EIDOLON – Sacred Shrine

EIDOLON - Sacred Shrine


Perris Records
Release Date: October 25, 2005

User Review
0/10 (0 votes)

In 1993 Glen and Shaw Drover started mapping out their quest for music domination. Rather than taking the “gig until you break” route that is traditional in Rock/Metal, the Drover brothers opted to start writing and recording their own material. Shopping for their own deal proved successful, and by 1996 Eidolon, the band, had released their first album, Zero Hour. As quickly as that, Eidolon was on the Heavy Metal map. Both Glen, guitar/vocals, and Shawn, drums/vocals, established themselves as standouts in their trade. They played a solid Progressive style Metal, which often took its tempo queues from the Thrash genre. His dynamic prowess would eventually land Glen a gig playing alongside the legendary King Diamond. Then, in 2004, with the story of the year being the return of Dave Mustaine and Megadeth, the Drovers would ensure themselves a notable place in Rock ‘N’ Roll history by becoming touring members with the revitalized Megadeth.

Despite landing high profile gigs, the Drovers refused to leave behind their passion, Eidolon. For over a decade, the band has been releasing albums and has become known as a dominant force in the Power Metal scene. Shawn plays a thundering double bass with intricate time signatures, while Glen can lay down a serious low chunk rhythm and then expound with shredding solos and intricate picking and chord voicing. Both brothers have a better than average vocal style too, although they leave the main singing to current lead vocalist Pat Mulock.

Now to the item at hand, the release of Sacred Shrine. Where did they find the time, you might ask, to record an album while they have spent the better part of the last two years touring in support of Megadeth’s The System Has Failed? The answer is, they didn’t. Sacred Shrine is actually a compilation of the demos the brothers were making with bassist John Tempest back in 1994 and 1995.

Depending on how you look at this, you may see it as the find of a lifetime, or you may see this as a band striking while the fire is still hot. For a release of demo work, these tracks are very tight. They are definitely thought out compositions with full solos and quality tracking. The album is comprised of ten original tracks and a cover of Fates Warning’s “Silent Cries.” Glen and Shawn split the vocal duties on this release, and they both sound like they could step into a lead vocal situation without much effort. Their melodies are a little stiff, and this point is made evident when Glen sings “Silent Cries.” Having the original effort to mimic, this is far and away his best vocal performance.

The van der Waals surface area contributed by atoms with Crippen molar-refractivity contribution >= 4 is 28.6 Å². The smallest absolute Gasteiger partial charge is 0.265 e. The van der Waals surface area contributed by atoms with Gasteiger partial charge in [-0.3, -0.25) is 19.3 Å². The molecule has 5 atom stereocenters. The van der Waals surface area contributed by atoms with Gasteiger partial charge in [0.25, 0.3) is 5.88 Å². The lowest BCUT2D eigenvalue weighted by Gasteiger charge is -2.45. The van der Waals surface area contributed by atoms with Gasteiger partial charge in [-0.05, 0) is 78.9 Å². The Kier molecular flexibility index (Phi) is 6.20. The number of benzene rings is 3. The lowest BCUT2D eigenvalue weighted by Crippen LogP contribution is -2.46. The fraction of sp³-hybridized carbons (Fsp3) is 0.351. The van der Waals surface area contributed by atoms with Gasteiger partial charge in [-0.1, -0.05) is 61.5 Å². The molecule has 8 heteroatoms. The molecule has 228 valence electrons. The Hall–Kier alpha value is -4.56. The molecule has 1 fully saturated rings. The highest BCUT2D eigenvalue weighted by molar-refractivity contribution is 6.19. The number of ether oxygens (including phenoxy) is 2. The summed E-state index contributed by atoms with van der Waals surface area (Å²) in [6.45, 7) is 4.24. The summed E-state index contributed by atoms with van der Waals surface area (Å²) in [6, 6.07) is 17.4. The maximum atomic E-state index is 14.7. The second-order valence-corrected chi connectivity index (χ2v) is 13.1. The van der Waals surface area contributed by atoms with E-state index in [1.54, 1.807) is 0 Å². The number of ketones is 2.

Bottom line, Sacred Shrine is primarily a diehard Eidolon fan’s release. It is a better than average demo release with some skilled musicianship. Until Eidolon starts racking up the accolades that King Diamond or Megadeth have, then these tracks would have been better featured as a giveaway on their website. However, as they say in the trades, timing is everything and currently the brothers Drover are the talk of the town.


  • Jeremy Juliano

    Jeremy was a reviewer here at Metal Express Radio. He's been involved with and has been following the Metal scene since the early 1980’s. He started out his Metal journey with heavy doses of Maiden, Accept, and Saxon. And in recent years, he has enjoyed the new age of Metal with bands like Hammerfall, Edguy, and Nightwish, to name a few.

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